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Federal prosecutor’s work touches lives beyond U.S. borders

By: Erika Strebel, [email protected]//December 1, 2018//

Federal prosecutor’s work touches lives beyond U.S. borders

By: Erika Strebel, [email protected]//December 1, 2018//

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Karine Moreno-Taxman
Karine Moreno-Taxman

For litigators, putting appearances on the record is a requirement.

But for Karine Moreno-Taxman, an Assistant U.S. Attorney in the Department of Justice in the Eastern District of Wisconsin, it’s more than just a professional obligation.

“This country gave me a chance and believed in me,” she said. “Every time I say in court, ‘Karine Moreno-Taxman for the United States of America,’ it reminds me that this is my country and that it trusts to represent it. I take this responsibility very seriously.”

Moreno-Taxman, who was born in Egypt, came to the U.S. with her family by way of France when she was in kindergarten – and did not speak a word of English. She became a citizen, then moved to Brazil, where her father had a job. Moreno-Taxman chose to return to the U.S. for college.

“When I was growing up in Brazil, it was ruled by a military dictatorship,” she said. “I believed in justice and fairness and wanted to be in a country that followed and fostered their citizens’ freedoms.”

Moreno Taxman, who graduated from the University of Wisconsin Law School in 1983, has spent her 32-year career giving back to her country. Moreno-Taxman worked for several years as a state prosecutor in Milwaukee County and Westchester County, New York, before landing in her current job, which she has had for about 20 years.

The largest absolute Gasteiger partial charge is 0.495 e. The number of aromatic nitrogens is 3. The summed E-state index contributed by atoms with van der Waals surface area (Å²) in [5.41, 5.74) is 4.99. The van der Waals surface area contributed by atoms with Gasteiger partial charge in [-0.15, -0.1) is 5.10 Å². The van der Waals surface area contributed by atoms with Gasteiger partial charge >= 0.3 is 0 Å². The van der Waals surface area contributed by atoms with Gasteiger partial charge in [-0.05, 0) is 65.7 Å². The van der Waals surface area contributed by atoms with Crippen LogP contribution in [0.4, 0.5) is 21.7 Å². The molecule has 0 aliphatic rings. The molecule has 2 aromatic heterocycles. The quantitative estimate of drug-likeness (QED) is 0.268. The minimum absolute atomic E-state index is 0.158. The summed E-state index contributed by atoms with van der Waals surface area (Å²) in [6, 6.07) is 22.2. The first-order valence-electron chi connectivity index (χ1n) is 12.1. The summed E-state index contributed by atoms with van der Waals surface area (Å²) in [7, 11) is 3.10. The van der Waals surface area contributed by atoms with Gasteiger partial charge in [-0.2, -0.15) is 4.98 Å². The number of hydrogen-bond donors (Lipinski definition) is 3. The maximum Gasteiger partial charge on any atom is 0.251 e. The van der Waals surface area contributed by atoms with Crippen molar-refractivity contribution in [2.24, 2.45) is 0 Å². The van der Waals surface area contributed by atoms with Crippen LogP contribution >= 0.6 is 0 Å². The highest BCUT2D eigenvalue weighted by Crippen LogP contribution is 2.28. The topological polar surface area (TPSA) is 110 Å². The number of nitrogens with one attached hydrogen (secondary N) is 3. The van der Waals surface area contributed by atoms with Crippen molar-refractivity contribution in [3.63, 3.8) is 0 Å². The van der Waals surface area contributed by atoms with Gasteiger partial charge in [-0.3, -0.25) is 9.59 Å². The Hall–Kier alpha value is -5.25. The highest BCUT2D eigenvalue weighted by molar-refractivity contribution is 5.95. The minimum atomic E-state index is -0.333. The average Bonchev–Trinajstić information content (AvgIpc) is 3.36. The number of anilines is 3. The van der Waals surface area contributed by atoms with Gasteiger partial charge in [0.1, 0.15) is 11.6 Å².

Moreno-Taxman spends half her time in Milwaukee prosecuting cases and the other half working overseas for a special division of the DOJ, helping promote the rule of law to prosecutors, judges and law enforcement in other countries. That side of her job now has her working exclusively in Malaysia, combatting human trafficking involving both sex and labor abuses.

Her work, which has taken her to Brazil, Mexico and Panama, has had her helping Mexico develop its own system for alerting citizens and law-enforcement agencies about missing children.

Moreno-Taxman said she has two goals: make the world a better a place and bring the rule of law to it.

“If I don’t constantly work to improve the rule of law, I feel that I am not using my time wisely,” said Moreno-Taxman. “I have a need to give back to my country and to victims elsewhere in the world.”

Wisconsin Law Journal: What other profession would you want to attempt and why?

Karine Moreno-Taxman: That’s a really hard question. I feel extremely lucky that my work allows me to be creative and try new things. When I went to law school, I had no idea that I now would be working for my government to help bring the rule of law to other countries. What could be better than that?

WLJ: What’s an unusual skill you have?

Moreno-Taxman: I have the ability to bring disparate groups together. I have the ability to get people to work together for a common goal. And, if I’ve done my job, they don’t have to remember me or what I did – they will only know that they were part of making the world better.

WLJ: Who are your favorite writers?

Moreno-Taxman: Recently, I’ve been reading Theodore Roosevelt. I read one of his quotes; it starts with the words “It’s not the critic who counts…” and it called out to me — I think that if you live in fear of stumbling, or making a mistake, you can be paralyzed. I am not afraid to put myself on the line. … That quote really rang true to me. So now, I am reading more of his work.



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